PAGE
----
Once again, it’s that awesome moment when you’re given a band whose name isn’t exactly search engine-friendly. Joining the ranks of Voices, Satan, Hell, and Tomb of Finland, we have… Un. Not the easiest name to google for a band. Rumor has it that this Seattle band was once called Un The Non-Believer, and their logo was a leiopleurodon who would whisk the listener away to a mountain of candy while two unicorns disemboweled a third inside of said mountain.1 Even so, the sheer level of heavy brought forth by their debut, The Tomb of All Things, cannot be denied.
Do you folks like Pallbearer? Of course ya do, silly! Un sounds like they do as well, except they decided to slow things down to a sloth-on-downers crawl, kept the uplifting guitar melodies to the barest of minimums, and thought it would be pretty swell to replace the dulcet, harmonious vocals of Brett Campbell with that of a rabid grizzly bear. Said grizzly bear, Monte Mccleery (Samothrace), has a very convincing growl to him, reminding me of As the Flower Withers-era Aaron Stainthorpe (My Dying Bride). With the exception of a “clean” shouting part in proper opener “Sol Marasmus,” it’s just full-on guttural growls, perfect for this particular album.
Musically, while Pallbearer is a good reference point, this is less uplifting. In fact, it could go toe-to-toe with Mournful Congregation in terms of sheer oppressive sadness and unrelenting heaviness. Mccleery and fellow guitarist David Wright wring out every chunky riff, using only the sparsest amount of melodies as a garnish, especially the incredible lead at the 5:32-6:07 mark in “Through the Luminous Dusk.” There’s even a bit of black metal drumming courtesy of Andrew Jamieson near the end of the title track to keep listeners on their toes, with Mccleery shrieking. “Forgotten Path,” the longest song at over 14 minutes, draws you in and keeps you planted to the earth, with a lush melody at 4:15, before caving your head directly into your feet at 4:42 with the mother of all riff and drum combos.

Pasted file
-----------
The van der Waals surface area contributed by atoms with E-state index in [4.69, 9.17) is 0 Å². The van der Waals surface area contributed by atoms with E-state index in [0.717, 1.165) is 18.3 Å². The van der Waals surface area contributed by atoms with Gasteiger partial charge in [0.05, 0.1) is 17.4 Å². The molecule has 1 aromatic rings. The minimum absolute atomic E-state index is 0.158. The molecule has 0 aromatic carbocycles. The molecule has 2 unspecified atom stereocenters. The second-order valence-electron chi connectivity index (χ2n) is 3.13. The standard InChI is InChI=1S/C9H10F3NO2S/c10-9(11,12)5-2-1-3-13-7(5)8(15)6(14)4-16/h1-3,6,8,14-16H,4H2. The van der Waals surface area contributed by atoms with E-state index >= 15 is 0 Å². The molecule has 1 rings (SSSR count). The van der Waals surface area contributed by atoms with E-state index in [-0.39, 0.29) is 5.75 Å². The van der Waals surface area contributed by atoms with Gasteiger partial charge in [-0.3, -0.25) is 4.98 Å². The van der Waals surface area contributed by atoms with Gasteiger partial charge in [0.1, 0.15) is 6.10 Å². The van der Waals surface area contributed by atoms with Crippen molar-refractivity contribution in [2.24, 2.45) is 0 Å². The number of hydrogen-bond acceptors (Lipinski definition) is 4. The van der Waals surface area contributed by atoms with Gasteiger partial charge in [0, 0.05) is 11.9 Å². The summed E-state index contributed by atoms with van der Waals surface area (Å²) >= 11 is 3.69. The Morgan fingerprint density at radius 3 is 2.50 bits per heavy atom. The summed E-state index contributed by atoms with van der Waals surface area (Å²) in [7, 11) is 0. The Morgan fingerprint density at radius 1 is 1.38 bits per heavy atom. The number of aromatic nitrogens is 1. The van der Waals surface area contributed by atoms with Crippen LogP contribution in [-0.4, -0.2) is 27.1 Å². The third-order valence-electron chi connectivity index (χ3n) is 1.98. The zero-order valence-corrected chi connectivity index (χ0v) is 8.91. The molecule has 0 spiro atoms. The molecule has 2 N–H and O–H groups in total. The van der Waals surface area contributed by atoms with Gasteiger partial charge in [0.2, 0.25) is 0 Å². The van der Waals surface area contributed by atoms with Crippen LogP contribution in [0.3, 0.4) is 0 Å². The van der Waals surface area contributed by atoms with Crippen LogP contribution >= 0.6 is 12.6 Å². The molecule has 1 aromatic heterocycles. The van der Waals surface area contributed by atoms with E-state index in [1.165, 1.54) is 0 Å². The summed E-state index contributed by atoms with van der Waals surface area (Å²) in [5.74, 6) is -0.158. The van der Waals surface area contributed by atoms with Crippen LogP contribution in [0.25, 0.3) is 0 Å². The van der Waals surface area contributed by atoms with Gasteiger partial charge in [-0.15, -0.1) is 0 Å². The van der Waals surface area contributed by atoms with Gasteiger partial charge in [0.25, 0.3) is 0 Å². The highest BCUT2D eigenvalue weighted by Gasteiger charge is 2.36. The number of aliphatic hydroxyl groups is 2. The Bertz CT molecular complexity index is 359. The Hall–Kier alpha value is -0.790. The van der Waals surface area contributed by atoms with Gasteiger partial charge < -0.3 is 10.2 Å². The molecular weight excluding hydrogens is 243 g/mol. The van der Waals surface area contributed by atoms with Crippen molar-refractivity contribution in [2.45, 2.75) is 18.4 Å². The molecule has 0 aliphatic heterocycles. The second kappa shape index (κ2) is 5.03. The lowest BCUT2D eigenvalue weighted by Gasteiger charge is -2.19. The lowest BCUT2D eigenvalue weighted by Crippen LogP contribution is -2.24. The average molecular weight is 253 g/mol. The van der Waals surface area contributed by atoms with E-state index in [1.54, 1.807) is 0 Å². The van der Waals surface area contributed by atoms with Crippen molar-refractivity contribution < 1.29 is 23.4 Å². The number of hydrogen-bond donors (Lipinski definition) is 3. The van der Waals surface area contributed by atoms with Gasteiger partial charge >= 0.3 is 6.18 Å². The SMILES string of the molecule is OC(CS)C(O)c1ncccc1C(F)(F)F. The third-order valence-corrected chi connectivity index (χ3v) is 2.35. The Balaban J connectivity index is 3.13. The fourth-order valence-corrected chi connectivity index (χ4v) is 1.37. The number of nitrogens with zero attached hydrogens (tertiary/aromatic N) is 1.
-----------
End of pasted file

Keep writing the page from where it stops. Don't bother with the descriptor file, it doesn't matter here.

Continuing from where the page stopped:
Are there faults on The Tomb of All Things? Sure, there are a few. Just like Pallbearer before them, the songs go on and on, and a five-song, 53-minute album can be quite daunting, especially since the intro, “Epigraph,” is just two-and-a-half minutes long. Thankfully, there aren’t many wasted moments on here, and even “Epigraph” fits in beautifully. Sound-wise, the Jon Lervold production is absolutely massive, with the guitars and drums taking up all the breathing space, even though bassist Clayton Wolff can be heard at times. Even so, the bleakness is given some clearing space whenever a quiet, reflective part arrives, giving the album much-needed dynamics.
I’m bummed that my year-end list has been solidified already, as The Tomb of All Things is quite the beastly funeral doom record. You can’t go wrong putting this in your collection if you want your holiday seasons to be full of doom and gloom. I just wish they went with my name suggestion.2